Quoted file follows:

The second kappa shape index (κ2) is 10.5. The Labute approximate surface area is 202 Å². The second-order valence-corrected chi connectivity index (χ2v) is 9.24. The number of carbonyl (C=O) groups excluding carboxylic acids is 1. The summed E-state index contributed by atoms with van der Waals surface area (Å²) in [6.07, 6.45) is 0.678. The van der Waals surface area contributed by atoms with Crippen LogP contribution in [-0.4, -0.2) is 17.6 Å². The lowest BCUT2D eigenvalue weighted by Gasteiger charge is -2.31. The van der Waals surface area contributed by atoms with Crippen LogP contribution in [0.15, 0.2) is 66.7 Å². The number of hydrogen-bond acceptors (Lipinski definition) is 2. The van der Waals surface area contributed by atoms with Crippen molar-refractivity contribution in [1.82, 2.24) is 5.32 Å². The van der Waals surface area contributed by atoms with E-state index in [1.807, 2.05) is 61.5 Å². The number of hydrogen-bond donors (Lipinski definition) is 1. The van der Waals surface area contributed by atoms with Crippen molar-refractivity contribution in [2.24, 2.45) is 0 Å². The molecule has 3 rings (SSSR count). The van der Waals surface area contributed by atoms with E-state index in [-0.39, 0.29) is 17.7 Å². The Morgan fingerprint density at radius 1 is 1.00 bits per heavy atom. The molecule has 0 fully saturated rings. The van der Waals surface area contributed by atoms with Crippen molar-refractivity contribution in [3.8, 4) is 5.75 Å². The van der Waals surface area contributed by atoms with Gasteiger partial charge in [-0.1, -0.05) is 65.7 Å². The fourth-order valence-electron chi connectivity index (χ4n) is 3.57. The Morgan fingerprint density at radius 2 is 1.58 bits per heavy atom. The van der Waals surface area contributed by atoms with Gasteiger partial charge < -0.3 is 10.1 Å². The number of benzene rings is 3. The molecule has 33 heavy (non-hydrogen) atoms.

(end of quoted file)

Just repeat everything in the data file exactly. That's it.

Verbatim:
The second kappa shape index (κ2) is 10.5. The Labute approximate surface area is 202 Å². The second-order valence-corrected chi connectivity index (χ2v) is 9.24. The number of carbonyl (C=O) groups excluding carboxylic acids is 1. The summed E-state index contributed by atoms with van der Waals surface area (Å²) in [6.07, 6.45) is 0.678. The van der Waals surface area contributed by atoms with Crippen LogP contribution in [-0.4, -0.2) is 17.6 Å². The lowest BCUT2D eigenvalue weighted by Gasteiger charge is -2.31. The van der Waals surface area contributed by atoms with Crippen LogP contribution in [0.15, 0.2) is 66.7 Å². The number of hydrogen-bond acceptors (Lipinski definition) is 2. The van der Waals surface area contributed by atoms with Crippen molar-refractivity contribution in [1.82, 2.24) is 5.32 Å². The van der Waals surface area contributed by atoms with E-state index in [1.807, 2.05) is 61.5 Å². The number of hydrogen-bond donors (Lipinski definition) is 1. The van der Waals surface area contributed by atoms with Crippen molar-refractivity contribution in [2.24, 2.45) is 0 Å². The molecule has 3 rings (SSSR count). The van der Waals surface area contributed by atoms with E-state index in [-0.39, 0.29) is 17.7 Å². The Morgan fingerprint density at radius 1 is 1.00 bits per heavy atom. The molecule has 0 fully saturated rings. The van der Waals surface area contributed by atoms with Crippen molar-refractivity contribution in [3.8, 4) is 5.75 Å². The van der Waals surface area contributed by atoms with Gasteiger partial charge in [-0.1, -0.05) is 65.7 Å². The fourth-order valence-electron chi connectivity index (χ4n) is 3.57. The Morgan fingerprint density at radius 2 is 1.58 bits per heavy atom. The van der Waals surface area contributed by atoms with Gasteiger partial charge < -0.3 is 10.1 Å². The number of benzene rings is 3. The molecule has 33 heavy (non-hydrogen) atoms.